Day dawned on suburban Britain,
birds sang, sun streamed, traffic
sounded reassuring in the distance,
so it was early still.
In London, bells rang, St Clements,
as purveyors of oranges and lemons
set out their stalls.
Suburban girls were groomed,
bows tied, laces knotted, hats
fixed, handkerchiefs checked.
Eight a.m train left Lime Street,
girls ate filled rolls for breakfast,
without a care for lunch
and sat on their hats.
Approaching the capital, they listened
for faraway bells – maybe St. Martin's,
'I owe you five farthings'
An excited blue and grey crocodile
wound through Euston, until safely
contained within its bus.
Gentle, genteel northern girls visited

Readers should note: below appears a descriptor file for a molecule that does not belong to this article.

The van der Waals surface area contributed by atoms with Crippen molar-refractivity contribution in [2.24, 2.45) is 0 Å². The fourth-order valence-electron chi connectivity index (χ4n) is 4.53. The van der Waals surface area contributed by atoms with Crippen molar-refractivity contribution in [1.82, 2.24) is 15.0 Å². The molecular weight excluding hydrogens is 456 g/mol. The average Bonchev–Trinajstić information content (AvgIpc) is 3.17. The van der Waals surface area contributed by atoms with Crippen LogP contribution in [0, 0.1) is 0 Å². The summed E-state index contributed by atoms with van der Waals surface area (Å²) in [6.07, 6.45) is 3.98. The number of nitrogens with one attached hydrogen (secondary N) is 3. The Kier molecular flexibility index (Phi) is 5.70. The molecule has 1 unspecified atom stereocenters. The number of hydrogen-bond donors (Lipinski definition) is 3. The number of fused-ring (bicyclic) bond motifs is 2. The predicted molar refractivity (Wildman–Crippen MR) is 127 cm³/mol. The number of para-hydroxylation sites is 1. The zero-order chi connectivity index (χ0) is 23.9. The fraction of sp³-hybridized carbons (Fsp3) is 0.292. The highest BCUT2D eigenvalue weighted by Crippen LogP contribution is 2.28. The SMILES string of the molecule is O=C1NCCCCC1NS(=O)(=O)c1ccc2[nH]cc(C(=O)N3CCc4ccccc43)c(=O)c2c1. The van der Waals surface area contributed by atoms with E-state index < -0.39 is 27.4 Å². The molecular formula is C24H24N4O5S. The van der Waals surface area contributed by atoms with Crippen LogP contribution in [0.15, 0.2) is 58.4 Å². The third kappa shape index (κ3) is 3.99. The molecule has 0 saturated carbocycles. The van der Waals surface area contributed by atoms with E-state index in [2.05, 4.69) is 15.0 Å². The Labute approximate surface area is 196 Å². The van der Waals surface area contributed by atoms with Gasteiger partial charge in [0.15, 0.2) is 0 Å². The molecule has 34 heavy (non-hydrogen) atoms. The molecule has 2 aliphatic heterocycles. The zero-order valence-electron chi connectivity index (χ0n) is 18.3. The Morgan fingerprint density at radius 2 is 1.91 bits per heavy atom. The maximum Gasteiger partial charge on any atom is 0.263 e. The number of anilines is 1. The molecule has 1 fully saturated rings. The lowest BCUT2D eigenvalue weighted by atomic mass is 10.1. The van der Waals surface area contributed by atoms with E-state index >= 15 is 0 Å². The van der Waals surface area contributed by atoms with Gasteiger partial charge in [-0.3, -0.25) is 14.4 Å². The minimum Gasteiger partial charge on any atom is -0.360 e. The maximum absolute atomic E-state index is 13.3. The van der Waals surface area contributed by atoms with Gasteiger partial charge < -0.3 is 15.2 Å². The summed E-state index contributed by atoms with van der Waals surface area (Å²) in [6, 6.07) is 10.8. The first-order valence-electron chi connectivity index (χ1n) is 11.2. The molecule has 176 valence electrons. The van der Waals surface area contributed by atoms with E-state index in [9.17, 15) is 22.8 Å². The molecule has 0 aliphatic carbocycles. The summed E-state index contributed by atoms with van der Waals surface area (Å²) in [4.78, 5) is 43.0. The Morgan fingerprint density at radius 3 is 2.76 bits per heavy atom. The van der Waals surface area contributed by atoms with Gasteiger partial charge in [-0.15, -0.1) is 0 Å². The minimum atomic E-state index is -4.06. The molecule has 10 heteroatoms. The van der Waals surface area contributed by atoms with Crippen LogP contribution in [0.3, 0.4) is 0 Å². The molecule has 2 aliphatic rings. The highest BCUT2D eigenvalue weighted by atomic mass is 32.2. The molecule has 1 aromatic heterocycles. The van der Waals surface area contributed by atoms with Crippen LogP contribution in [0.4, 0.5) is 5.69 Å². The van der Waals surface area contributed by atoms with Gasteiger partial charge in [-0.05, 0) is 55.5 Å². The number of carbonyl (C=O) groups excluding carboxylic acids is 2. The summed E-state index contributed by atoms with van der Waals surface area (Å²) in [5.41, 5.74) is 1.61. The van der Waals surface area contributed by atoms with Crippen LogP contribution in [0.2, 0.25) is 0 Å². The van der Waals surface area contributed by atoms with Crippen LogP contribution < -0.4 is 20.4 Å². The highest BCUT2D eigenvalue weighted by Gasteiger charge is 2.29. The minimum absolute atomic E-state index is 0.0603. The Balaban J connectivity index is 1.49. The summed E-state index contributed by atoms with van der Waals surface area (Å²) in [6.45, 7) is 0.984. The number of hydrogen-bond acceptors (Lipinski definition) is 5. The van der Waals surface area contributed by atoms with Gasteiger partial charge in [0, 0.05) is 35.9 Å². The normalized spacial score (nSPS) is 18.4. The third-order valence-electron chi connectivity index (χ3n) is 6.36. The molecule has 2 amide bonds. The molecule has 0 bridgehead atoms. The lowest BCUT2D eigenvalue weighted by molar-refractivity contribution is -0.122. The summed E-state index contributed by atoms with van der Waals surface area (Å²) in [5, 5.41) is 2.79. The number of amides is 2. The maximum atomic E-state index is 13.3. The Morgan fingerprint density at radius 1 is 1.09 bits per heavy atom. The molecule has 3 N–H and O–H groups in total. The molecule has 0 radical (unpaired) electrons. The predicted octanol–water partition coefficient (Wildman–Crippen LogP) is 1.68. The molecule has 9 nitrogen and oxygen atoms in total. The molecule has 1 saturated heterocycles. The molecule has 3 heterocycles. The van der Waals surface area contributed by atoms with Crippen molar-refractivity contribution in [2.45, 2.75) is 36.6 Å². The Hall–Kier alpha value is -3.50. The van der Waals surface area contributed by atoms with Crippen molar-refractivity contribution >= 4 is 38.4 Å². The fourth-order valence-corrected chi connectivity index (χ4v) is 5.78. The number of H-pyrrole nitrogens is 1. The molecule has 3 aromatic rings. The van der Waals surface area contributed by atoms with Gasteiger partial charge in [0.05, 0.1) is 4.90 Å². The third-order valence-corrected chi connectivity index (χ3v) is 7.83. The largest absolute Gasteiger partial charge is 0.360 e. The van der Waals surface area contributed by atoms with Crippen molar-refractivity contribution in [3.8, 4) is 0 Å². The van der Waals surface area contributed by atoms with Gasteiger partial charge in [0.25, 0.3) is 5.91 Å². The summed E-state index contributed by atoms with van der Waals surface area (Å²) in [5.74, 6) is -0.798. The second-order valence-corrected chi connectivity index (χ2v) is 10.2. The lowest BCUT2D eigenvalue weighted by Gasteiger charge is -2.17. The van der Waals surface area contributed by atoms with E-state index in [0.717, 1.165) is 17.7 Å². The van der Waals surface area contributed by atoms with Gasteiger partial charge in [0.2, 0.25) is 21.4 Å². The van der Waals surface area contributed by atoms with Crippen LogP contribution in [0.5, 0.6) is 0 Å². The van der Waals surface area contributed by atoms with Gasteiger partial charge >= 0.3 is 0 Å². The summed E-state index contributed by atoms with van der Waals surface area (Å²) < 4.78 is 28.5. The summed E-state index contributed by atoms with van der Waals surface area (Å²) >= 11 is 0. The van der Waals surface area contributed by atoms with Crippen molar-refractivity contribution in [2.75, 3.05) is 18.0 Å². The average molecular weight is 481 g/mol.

The Tower of London. Susan Borthwick
dropped her camera down a well.
A Beefeater fished it out, sodden,
handing it over with due ceremony.
On to Westminster Abbey,
several signed the Visitors' Book,
July 6th, 1969.
Then St Paul's Cathedral, 'designed,
not built by Sir Christopher Wren'
emphasised Miss Leach.
Ate glistening, fat sausages
in a café near Waterloo Bridge,
not all that far from the peels
of the bells of Shoreditch.
Many recalled 'Waterloo Sunset'
by The Kinks as another summer day
in London reached its close.
Suburban schoolgirls vowed
to return one day.
'When will that be?' asked the Bells
of Stepney; and as with all
that still lies ahead, uncharted and uncertain,
came the answer, 'I do not know'
said the Great Bell of Bow.
(comment on this poem)